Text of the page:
Continuous professional development
What is CPD?
It can also cover the professional development of other school staff such as administrators, but the context here is often different as their roles are more supportive.
To set forth a clear description of CPD, we also need a clear idea about the goals that education must reach. The main benchmark against which we will always evaluate the professional development of a teacher or a school, is how to foster individual learning of the pupils.
The pupils’ learning process is dependent upon the curriculum on the one hand, and their teachers’ competences on the other hand. Both are based on a clear vision on education: there must be transparency in educational goals and a mutual agreement on curriculum.
It’s the responsibility of the Teacher Training Institutes to see to it that beginning teachers are sufficiently equipped with basic competences. In turn, it is the teacher’s own responsibility and moral obligation to continuously strive to become a better teacher. The standards that are set for quality education can be derived from the educational goals and be used by the institutes that inspect and coach the teachers and schools.
The teacher’s professional development process must take into account that the nature of society changes constantly, as do the pupils and their families. Therefore, new knowledge and evolving demands must feed into this process – it’s a natural continuation of the teacher’s own educational experiences as a child. It will never stop as personal reflection must always continue:
Theory – practice gap
Each time when new knowledge has to be applied in educational processes, the teacher needs not only to grasp and understand it, but also practice it. During this time, two processes occur:
- The teacher is uncertain about him- or herself, concerned about the new task at hand, and also concerned about others (for example the pupils and colleagues).
- The educational change has to be learned by the teacher. This is not only about learning the new content but also very much about the teacher’s belief that this new content will really deliver better results with the pupils and make the teacher’s life easier.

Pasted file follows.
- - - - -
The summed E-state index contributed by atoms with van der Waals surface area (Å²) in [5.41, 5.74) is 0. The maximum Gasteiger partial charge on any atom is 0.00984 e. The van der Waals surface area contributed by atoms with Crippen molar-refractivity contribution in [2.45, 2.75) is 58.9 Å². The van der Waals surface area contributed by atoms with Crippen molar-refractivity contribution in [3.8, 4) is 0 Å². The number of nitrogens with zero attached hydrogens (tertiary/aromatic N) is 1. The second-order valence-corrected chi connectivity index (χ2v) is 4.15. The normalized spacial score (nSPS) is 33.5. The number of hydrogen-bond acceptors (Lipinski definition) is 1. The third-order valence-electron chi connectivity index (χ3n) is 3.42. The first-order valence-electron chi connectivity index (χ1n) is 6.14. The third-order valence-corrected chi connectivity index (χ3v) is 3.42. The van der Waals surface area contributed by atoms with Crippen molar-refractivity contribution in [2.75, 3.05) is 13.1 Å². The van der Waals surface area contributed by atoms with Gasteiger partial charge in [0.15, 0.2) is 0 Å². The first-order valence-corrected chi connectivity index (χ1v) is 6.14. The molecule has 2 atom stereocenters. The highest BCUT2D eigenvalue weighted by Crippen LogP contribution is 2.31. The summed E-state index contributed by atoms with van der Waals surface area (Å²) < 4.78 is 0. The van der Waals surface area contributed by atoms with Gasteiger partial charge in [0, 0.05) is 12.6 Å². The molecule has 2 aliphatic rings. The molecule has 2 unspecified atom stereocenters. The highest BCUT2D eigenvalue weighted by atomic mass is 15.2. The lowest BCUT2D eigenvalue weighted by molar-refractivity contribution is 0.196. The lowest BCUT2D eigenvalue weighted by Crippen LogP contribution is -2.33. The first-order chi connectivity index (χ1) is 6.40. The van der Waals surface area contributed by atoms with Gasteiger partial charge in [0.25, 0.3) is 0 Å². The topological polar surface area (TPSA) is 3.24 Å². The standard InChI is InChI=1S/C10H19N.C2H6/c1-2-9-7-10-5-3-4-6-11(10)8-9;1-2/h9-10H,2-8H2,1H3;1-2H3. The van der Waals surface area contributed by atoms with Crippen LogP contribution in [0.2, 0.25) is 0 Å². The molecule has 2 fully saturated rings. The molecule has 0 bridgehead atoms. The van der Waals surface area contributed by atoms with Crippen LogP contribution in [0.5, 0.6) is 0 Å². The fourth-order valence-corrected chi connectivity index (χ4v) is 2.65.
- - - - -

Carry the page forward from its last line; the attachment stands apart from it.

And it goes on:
This gap needs to be bridged.
How to make CPD work?
There are a number of approaches that need to be taken into consideration:
Theoretical and practice-oriented approach
The purely theoretical approach leads to an immense practice shock, while a practice-only approach leads to an unreflective socialisation of student teachers into the teaching profession. Therefore, the core question is not about which approach is best, but how to integrate both so as to have the best of the two worlds. For example, within VVOB’s SEAL programme, the theory of learner-centred methodology and the TPACK framework of integrating different kinds of knowledge, are combined with on-the-ground practices such as lesson try-outs, demonstration classes, the development of manuals based on concrete experiences, and so on.
Top-down and bottom-up approach
In the top-down approach, CPD is organised from a central, national, ministerial etc. level while ‘facilitators’ are cascading information down to lower levels. Both national and international NGOs are urged to participate, while the inspectorate controls if the information reaches the class teachers and is used in their daily practice. In the bottom-up approach, CPD is treated at school level where local priorities are made and certain goals are agreed upon. In CPD, a combination of the two approaches is essential. Translated into VVOB’s ImAgE programme, the Participatory Technology Development (PTD) framework is a good illustration of this combined approach where solutions are created to meet the real needs of the farmers by looking for local options, adapted to local situations. Likewise, in our SEAL programme we combine both approaches. From the top down, we take the curriculum as a point of reference and look for supportive methods and materials. From the bottom up we start from an analysis of the teacher trainers’ daily challenges with different topics and support them with relevant strategies and materials.
Motivation and accountability
Every teacher must be accountable by society and have the individual moral duty to innovate because they work with pupils as a human capital. But also internal motivations (good relationship with pupils, job satisfaction...) and external motivations (employment regulations, salary raise...) can be the main focus in CPD. At VVOB we aim to motivate the teachers and students by making the lessons more pleasant, captivating and relevant, lowering the risk of teacher and student absentees. External motivations, on the other hand, fall outside of our scope of activities.
The school as a learning environment for professionals
A proper school culture that adheres to the principles of a true learning organisation, is important in building capacity and coherence (for example, mistakes are meant to learn from them, learning is a daily duty, and so on). That’s why VVOB involves school directors in its programmes or even train them on how to support their teachers as happened in our Learner Centred Methodology project.